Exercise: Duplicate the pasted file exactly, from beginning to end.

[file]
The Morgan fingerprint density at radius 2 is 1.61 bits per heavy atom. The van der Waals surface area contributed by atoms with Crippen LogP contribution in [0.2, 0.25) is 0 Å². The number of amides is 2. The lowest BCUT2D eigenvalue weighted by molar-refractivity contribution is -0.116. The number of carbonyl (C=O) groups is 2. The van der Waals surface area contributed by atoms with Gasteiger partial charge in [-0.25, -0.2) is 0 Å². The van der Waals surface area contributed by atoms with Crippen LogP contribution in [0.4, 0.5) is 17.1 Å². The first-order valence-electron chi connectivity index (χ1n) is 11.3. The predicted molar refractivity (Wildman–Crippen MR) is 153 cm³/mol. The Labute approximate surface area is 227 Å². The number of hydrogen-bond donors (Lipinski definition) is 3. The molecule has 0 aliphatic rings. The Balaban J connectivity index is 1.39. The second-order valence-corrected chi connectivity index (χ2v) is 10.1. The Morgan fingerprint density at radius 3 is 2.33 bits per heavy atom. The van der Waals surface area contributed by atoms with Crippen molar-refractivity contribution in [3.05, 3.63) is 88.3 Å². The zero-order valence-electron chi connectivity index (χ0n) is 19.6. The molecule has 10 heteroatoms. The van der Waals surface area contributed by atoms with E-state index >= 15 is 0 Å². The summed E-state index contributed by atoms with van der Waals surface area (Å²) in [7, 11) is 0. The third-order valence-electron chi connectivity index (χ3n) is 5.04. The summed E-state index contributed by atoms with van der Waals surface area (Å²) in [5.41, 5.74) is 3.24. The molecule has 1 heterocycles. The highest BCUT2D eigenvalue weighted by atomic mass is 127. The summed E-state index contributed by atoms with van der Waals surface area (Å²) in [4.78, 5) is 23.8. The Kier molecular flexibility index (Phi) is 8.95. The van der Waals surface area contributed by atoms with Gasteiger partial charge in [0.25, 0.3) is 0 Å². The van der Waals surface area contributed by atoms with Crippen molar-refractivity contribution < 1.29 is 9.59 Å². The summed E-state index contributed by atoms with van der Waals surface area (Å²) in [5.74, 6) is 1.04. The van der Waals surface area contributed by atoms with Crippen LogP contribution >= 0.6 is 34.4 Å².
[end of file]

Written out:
The Morgan fingerprint density at radius 2 is 1.61 bits per heavy atom. The van der Waals surface area contributed by atoms with Crippen LogP contribution in [0.2, 0.25) is 0 Å². The number of amides is 2. The lowest BCUT2D eigenvalue weighted by molar-refractivity contribution is -0.116. The number of carbonyl (C=O) groups is 2. The van der Waals surface area contributed by atoms with Gasteiger partial charge in [-0.25, -0.2) is 0 Å². The van der Waals surface area contributed by atoms with Crippen LogP contribution in [0.4, 0.5) is 17.1 Å². The first-order valence-electron chi connectivity index (χ1n) is 11.3. The predicted molar refractivity (Wildman–Crippen MR) is 153 cm³/mol. The Labute approximate surface area is 227 Å². The number of hydrogen-bond donors (Lipinski definition) is 3. The molecule has 0 aliphatic rings. The Balaban J connectivity index is 1.39. The second-order valence-corrected chi connectivity index (χ2v) is 10.1. The Morgan fingerprint density at radius 3 is 2.33 bits per heavy atom. The van der Waals surface area contributed by atoms with Crippen molar-refractivity contribution in [3.05, 3.63) is 88.3 Å². The zero-order valence-electron chi connectivity index (χ0n) is 19.6. The molecule has 10 heteroatoms. The van der Waals surface area contributed by atoms with E-state index >= 15 is 0 Å². The summed E-state index contributed by atoms with van der Waals surface area (Å²) in [7, 11) is 0. The third-order valence-electron chi connectivity index (χ3n) is 5.04. The summed E-state index contributed by atoms with van der Waals surface area (Å²) in [5.41, 5.74) is 3.24. The molecule has 1 heterocycles. The highest BCUT2D eigenvalue weighted by atomic mass is 127. The summed E-state index contributed by atoms with van der Waals surface area (Å²) in [4.78, 5) is 23.8. The Kier molecular flexibility index (Phi) is 8.95. The van der Waals surface area contributed by atoms with Gasteiger partial charge in [0.25, 0.3) is 0 Å². The van der Waals surface area contributed by atoms with Crippen molar-refractivity contribution < 1.29 is 9.59 Å². The summed E-state index contributed by atoms with van der Waals surface area (Å²) in [5.74, 6) is 1.04. The van der Waals surface area contributed by atoms with Crippen LogP contribution >= 0.6 is 34.4 Å².